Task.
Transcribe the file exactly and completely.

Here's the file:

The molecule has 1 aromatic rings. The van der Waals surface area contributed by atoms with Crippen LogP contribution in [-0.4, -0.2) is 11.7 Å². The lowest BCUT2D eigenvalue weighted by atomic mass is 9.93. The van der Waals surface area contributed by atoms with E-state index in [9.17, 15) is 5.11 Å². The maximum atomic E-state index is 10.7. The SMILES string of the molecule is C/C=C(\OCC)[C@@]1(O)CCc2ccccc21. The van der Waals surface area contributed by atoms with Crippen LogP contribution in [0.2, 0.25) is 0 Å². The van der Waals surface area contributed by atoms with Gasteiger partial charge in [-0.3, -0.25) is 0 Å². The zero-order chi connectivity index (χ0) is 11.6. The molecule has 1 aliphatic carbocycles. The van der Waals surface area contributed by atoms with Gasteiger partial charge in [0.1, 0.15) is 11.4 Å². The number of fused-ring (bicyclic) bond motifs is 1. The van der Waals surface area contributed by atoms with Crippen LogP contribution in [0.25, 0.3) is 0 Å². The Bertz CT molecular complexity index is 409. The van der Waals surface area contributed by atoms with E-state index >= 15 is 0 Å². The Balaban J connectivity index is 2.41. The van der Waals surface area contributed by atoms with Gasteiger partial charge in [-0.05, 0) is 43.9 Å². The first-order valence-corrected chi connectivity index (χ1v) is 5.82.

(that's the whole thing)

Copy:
The molecule has 1 aromatic rings. The van der Waals surface area contributed by atoms with Crippen LogP contribution in [-0.4, -0.2) is 11.7 Å². The lowest BCUT2D eigenvalue weighted by atomic mass is 9.93. The van der Waals surface area contributed by atoms with E-state index in [9.17, 15) is 5.11 Å². The maximum atomic E-state index is 10.7. The SMILES string of the molecule is C/C=C(\OCC)[C@@]1(O)CCc2ccccc21. The van der Waals surface area contributed by atoms with Crippen LogP contribution in [0.2, 0.25) is 0 Å². The van der Waals surface area contributed by atoms with Gasteiger partial charge in [-0.3, -0.25) is 0 Å². The zero-order chi connectivity index (χ0) is 11.6. The molecule has 1 aliphatic carbocycles. The van der Waals surface area contributed by atoms with Gasteiger partial charge in [0.1, 0.15) is 11.4 Å². The number of fused-ring (bicyclic) bond motifs is 1. The van der Waals surface area contributed by atoms with Crippen LogP contribution in [0.25, 0.3) is 0 Å². The Bertz CT molecular complexity index is 409. The van der Waals surface area contributed by atoms with E-state index >= 15 is 0 Å². The Balaban J connectivity index is 2.41. The van der Waals surface area contributed by atoms with Gasteiger partial charge in [-0.05, 0) is 43.9 Å². The first-order valence-corrected chi connectivity index (χ1v) is 5.82.